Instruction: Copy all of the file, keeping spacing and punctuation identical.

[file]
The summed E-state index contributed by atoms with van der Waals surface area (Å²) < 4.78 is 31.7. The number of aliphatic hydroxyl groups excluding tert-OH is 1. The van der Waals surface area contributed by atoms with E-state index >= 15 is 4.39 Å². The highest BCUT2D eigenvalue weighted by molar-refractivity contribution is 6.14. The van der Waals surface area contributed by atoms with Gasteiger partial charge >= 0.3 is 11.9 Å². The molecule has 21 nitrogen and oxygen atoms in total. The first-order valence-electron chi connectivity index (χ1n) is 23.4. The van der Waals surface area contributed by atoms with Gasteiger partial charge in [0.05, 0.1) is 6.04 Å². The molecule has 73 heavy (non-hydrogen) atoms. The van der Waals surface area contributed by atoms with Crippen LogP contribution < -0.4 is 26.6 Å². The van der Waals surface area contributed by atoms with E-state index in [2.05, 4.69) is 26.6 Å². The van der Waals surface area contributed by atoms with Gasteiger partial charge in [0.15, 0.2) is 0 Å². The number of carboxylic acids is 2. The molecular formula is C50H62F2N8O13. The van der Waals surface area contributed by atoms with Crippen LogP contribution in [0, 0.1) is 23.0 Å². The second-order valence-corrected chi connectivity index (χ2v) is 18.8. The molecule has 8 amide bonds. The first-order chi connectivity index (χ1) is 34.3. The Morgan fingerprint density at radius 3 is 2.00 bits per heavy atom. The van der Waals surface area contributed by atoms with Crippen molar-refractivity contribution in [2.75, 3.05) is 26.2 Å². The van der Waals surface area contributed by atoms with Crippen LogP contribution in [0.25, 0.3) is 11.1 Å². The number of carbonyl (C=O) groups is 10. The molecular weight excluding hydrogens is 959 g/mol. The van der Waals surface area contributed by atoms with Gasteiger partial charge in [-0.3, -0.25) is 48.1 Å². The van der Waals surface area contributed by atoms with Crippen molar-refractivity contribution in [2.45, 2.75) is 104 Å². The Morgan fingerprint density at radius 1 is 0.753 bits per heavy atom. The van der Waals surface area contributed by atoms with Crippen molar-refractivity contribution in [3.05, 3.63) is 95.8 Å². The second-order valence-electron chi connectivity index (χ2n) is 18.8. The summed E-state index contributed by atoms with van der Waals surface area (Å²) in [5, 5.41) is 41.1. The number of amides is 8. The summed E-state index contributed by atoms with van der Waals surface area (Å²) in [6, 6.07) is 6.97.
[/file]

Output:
The summed E-state index contributed by atoms with van der Waals surface area (Å²) < 4.78 is 31.7. The number of aliphatic hydroxyl groups excluding tert-OH is 1. The van der Waals surface area contributed by atoms with E-state index >= 15 is 4.39 Å². The highest BCUT2D eigenvalue weighted by molar-refractivity contribution is 6.14. The van der Waals surface area contributed by atoms with Gasteiger partial charge >= 0.3 is 11.9 Å². The molecule has 21 nitrogen and oxygen atoms in total. The first-order valence-electron chi connectivity index (χ1n) is 23.4. The van der Waals surface area contributed by atoms with Gasteiger partial charge in [0.05, 0.1) is 6.04 Å². The molecule has 73 heavy (non-hydrogen) atoms. The van der Waals surface area contributed by atoms with Crippen LogP contribution < -0.4 is 26.6 Å². The van der Waals surface area contributed by atoms with E-state index in [2.05, 4.69) is 26.6 Å². The van der Waals surface area contributed by atoms with Gasteiger partial charge in [0.15, 0.2) is 0 Å². The number of carboxylic acids is 2. The molecular formula is C50H62F2N8O13. The van der Waals surface area contributed by atoms with Crippen LogP contribution in [0, 0.1) is 23.0 Å². The second-order valence-corrected chi connectivity index (χ2v) is 18.8. The molecule has 8 amide bonds. The first-order chi connectivity index (χ1) is 34.3. The Morgan fingerprint density at radius 3 is 2.00 bits per heavy atom. The van der Waals surface area contributed by atoms with Crippen molar-refractivity contribution in [2.75, 3.05) is 26.2 Å². The van der Waals surface area contributed by atoms with Crippen LogP contribution in [0.25, 0.3) is 11.1 Å². The number of carbonyl (C=O) groups is 10. The molecular weight excluding hydrogens is 959 g/mol. The van der Waals surface area contributed by atoms with Gasteiger partial charge in [-0.3, -0.25) is 48.1 Å². The van der Waals surface area contributed by atoms with Crippen molar-refractivity contribution in [2.45, 2.75) is 104 Å². The Morgan fingerprint density at radius 1 is 0.753 bits per heavy atom. The van der Waals surface area contributed by atoms with Crippen molar-refractivity contribution in [3.05, 3.63) is 95.8 Å². The second-order valence-electron chi connectivity index (χ2n) is 18.8. The summed E-state index contributed by atoms with van der Waals surface area (Å²) in [5, 5.41) is 41.1. The number of amides is 8. The summed E-state index contributed by atoms with van der Waals surface area (Å²) in [6, 6.07) is 6.97.